Dr. Sarah Browne, MD

Many people do not realize that they may need to wear masks after vaccination. While they may be protected against disease, they may still carry virus in their nose.

— Dr. Sarah Browne, MD

Dr. Sarah Browne, infectious diseases specialist and senior director of vaccine development at Altimmune, explains that after an injected vaccine, the vaccinated person may be protected, but those around them are not necessarily safe from illness.

She says, “Many people do not realize that they may need to wear masks after vaccination. While they may be protected against disease, they may still carry virus in their nose.”

How Can You Carry the Virus After Vaccination?

Imagine for a moment that a vaccinated person touches a contaminated surface, such as a door handle, and then scratches their nose. The virus may transfer to their nasal mucosa. They could then carry the virus particles on their hands and in their nose.

Because they are vaccinated against the virus, their body can mount an immune response and prevent them from becoming ill with symptoms. However, for an unknown period, they may still carry that virus in their nose or on their hands. They then could infect others, even though they, themselves, are not unwell.

With this in mind, regular hand washing, social distancing, and mask-wearing should continue.

Ahmed encourages the public to continue to follow these hygiene practices. “Until we know about the durability of immunity from the vaccine and the role of asymptomatic infection in immune persons, we need to continue to mask," says says.

The Vaccine Won't Work for Everyone

The Pfizer vaccine is claimed to be 95% effective after two doses when given 21 days apart. The Moderna vaccine, meanwhile, is said to be 94% effective after two doses given 28 days apart. After the first dose, however, effectiveness is said to be 52% and 80%, respectively.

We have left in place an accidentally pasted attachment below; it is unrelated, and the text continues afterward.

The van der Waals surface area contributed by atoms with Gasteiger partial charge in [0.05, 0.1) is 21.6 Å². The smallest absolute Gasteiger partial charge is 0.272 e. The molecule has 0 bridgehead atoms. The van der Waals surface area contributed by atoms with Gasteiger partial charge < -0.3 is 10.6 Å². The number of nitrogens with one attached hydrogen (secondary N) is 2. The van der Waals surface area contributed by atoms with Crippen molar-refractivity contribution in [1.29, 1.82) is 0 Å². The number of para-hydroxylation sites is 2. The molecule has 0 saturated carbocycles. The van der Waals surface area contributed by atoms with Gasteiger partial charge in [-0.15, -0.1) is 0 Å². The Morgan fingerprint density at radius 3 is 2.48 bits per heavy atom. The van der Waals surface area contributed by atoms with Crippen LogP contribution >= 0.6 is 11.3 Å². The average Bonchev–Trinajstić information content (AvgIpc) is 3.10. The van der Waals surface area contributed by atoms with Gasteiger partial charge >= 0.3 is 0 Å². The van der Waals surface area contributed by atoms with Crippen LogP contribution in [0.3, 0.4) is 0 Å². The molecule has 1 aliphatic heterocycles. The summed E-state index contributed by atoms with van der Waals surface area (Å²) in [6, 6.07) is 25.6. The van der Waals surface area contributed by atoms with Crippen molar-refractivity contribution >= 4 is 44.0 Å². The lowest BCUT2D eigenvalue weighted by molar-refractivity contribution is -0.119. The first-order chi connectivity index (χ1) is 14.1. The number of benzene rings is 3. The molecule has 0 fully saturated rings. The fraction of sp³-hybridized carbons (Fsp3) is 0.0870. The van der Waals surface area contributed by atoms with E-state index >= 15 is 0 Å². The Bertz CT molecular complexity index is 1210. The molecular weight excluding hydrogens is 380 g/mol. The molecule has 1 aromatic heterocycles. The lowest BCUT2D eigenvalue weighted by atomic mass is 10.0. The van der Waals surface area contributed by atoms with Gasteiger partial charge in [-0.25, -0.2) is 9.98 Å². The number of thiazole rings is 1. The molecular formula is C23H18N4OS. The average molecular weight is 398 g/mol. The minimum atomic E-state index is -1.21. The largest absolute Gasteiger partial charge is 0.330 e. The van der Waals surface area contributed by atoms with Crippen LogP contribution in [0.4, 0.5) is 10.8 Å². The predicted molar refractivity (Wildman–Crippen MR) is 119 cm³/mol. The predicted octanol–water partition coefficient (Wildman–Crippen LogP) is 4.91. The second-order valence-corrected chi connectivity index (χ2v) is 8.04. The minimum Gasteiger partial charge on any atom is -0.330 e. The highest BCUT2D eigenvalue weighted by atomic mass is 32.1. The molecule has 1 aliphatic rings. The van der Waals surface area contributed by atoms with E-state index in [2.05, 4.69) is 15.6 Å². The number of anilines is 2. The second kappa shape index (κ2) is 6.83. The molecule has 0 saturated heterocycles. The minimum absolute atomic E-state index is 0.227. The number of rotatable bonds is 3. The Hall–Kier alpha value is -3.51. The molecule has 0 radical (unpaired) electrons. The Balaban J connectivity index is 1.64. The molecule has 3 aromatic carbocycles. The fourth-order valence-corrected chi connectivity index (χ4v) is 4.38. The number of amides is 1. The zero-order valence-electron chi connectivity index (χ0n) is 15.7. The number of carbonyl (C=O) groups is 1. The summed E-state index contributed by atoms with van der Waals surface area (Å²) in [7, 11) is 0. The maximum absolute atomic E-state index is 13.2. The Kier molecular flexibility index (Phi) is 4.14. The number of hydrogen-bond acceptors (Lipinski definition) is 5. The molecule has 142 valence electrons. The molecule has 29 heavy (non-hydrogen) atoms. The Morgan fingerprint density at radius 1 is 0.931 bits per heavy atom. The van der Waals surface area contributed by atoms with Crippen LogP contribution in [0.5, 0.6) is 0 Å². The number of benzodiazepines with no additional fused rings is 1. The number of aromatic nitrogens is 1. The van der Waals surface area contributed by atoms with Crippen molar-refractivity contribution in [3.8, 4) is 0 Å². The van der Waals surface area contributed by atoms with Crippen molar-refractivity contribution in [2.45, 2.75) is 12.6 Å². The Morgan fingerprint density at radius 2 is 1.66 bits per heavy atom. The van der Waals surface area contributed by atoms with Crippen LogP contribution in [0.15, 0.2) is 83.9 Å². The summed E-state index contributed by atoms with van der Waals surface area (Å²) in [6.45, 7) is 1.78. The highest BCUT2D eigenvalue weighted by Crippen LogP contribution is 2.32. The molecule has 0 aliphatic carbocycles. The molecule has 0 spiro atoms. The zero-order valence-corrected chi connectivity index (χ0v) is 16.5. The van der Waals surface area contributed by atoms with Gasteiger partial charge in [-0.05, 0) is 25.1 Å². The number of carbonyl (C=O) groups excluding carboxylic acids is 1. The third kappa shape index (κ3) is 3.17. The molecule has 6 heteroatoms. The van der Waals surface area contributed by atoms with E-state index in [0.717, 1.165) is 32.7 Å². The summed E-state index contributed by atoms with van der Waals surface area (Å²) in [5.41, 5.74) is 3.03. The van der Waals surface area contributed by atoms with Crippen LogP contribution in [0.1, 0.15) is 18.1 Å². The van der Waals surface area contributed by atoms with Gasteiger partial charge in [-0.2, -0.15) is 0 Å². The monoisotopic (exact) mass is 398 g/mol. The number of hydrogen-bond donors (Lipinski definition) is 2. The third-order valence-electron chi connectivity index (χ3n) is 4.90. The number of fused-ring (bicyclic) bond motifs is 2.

This means that if someone has had one vaccination, they are not yet fully covered. Even if they have two vaccine doses, a small portion of people may still contract coronavirus.

What This Means For You

Even if a vulnerable loved one has had two doses of the COVID-19 vaccine, it is recommended that you protect them, yourself, and your kids by washing or sanitizing hands, wearing a mask, and maintaining social distance where possible.

Was this page helpful?
Article Sources
Verywell Family uses only high-quality sources, including peer-reviewed studies, to support the facts within our articles. Read our editorial process to learn more about how we fact-check and keep our content accurate, reliable, and trustworthy.
  1. Wang J, Peng Y, Xu H, Cui Z, Williams RO. The COVID-19 Vaccine Race: Challenges and Opportunities in Vaccine Formulation. AAPS PharmSciTech. 2020;21(6):1-12. doi:10.1208/s12249-020-01744-7

  2. Shang J, Wan Y, Luo C, et al. Cell entry mechanisms of SARS-CoV-2. Proc Natl Acad Sci U S A. 2020;117(21):11727-11734. doi:10.1073/pnas.2003138117

  3. Polack FP, Thomas SJ, Kitchin N, et al. Safety and Efficacy of the BNT162b2 mRNA Covid-19 Vaccine. N Engl J Med. 2020;383(27):2603-2615. doi:10.1056/nejmoa2034577